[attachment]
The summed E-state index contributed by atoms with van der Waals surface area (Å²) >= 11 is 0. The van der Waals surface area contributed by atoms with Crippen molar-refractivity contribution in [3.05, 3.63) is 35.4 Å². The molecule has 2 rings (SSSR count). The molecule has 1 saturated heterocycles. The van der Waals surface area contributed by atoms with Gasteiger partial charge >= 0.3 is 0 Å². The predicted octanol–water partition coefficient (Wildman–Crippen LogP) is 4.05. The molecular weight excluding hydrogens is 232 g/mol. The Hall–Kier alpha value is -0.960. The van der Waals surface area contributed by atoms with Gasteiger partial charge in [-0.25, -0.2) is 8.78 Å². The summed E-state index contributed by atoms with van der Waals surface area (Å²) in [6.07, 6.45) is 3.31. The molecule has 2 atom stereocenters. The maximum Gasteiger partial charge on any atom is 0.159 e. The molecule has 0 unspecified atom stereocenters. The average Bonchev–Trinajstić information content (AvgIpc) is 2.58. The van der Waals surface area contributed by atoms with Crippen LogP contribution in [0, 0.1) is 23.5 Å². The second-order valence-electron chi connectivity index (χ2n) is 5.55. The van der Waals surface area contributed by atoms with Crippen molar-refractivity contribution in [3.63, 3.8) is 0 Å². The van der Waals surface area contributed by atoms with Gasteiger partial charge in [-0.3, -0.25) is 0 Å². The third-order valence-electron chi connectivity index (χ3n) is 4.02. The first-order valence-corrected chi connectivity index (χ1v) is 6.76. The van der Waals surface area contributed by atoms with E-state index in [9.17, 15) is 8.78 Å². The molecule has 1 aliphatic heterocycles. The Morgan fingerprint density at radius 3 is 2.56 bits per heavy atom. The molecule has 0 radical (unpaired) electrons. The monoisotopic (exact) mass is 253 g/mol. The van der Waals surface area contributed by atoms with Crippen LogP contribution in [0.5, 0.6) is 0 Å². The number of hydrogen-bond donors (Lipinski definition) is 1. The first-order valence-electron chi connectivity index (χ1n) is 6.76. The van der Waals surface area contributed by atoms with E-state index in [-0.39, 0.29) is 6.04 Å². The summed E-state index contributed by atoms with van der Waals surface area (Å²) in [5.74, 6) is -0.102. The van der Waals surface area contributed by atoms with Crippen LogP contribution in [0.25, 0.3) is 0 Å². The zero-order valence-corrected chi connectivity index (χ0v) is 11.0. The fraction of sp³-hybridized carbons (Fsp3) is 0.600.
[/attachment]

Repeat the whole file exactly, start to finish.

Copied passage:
The summed E-state index contributed by atoms with van der Waals surface area (Å²) >= 11 is 0. The van der Waals surface area contributed by atoms with Crippen molar-refractivity contribution in [3.05, 3.63) is 35.4 Å². The molecule has 2 rings (SSSR count). The molecule has 1 saturated heterocycles. The van der Waals surface area contributed by atoms with Gasteiger partial charge >= 0.3 is 0 Å². The predicted octanol–water partition coefficient (Wildman–Crippen LogP) is 4.05. The molecular weight excluding hydrogens is 232 g/mol. The Hall–Kier alpha value is -0.960. The van der Waals surface area contributed by atoms with Gasteiger partial charge in [-0.25, -0.2) is 8.78 Å². The summed E-state index contributed by atoms with van der Waals surface area (Å²) in [6.07, 6.45) is 3.31. The molecule has 2 atom stereocenters. The maximum Gasteiger partial charge on any atom is 0.159 e. The molecule has 0 unspecified atom stereocenters. The average Bonchev–Trinajstić information content (AvgIpc) is 2.58. The van der Waals surface area contributed by atoms with Crippen LogP contribution in [0, 0.1) is 23.5 Å². The second-order valence-electron chi connectivity index (χ2n) is 5.55. The van der Waals surface area contributed by atoms with Crippen molar-refractivity contribution in [3.63, 3.8) is 0 Å². The van der Waals surface area contributed by atoms with Gasteiger partial charge in [-0.3, -0.25) is 0 Å². The third-order valence-electron chi connectivity index (χ3n) is 4.02. The first-order valence-corrected chi connectivity index (χ1v) is 6.76. The van der Waals surface area contributed by atoms with E-state index in [9.17, 15) is 8.78 Å². The molecule has 1 aliphatic heterocycles. The Morgan fingerprint density at radius 3 is 2.56 bits per heavy atom. The molecule has 0 radical (unpaired) electrons. The monoisotopic (exact) mass is 253 g/mol. The van der Waals surface area contributed by atoms with Crippen LogP contribution in [0.5, 0.6) is 0 Å². The number of hydrogen-bond donors (Lipinski definition) is 1. The first-order valence-electron chi connectivity index (χ1n) is 6.76. The van der Waals surface area contributed by atoms with E-state index in [-0.39, 0.29) is 6.04 Å². The summed E-state index contributed by atoms with van der Waals surface area (Å²) in [5.74, 6) is -0.102. The van der Waals surface area contributed by atoms with Crippen LogP contribution in [0.25, 0.3) is 0 Å². The zero-order valence-corrected chi connectivity index (χ0v) is 11.0. The fraction of sp³-hybridized carbons (Fsp3) is 0.600.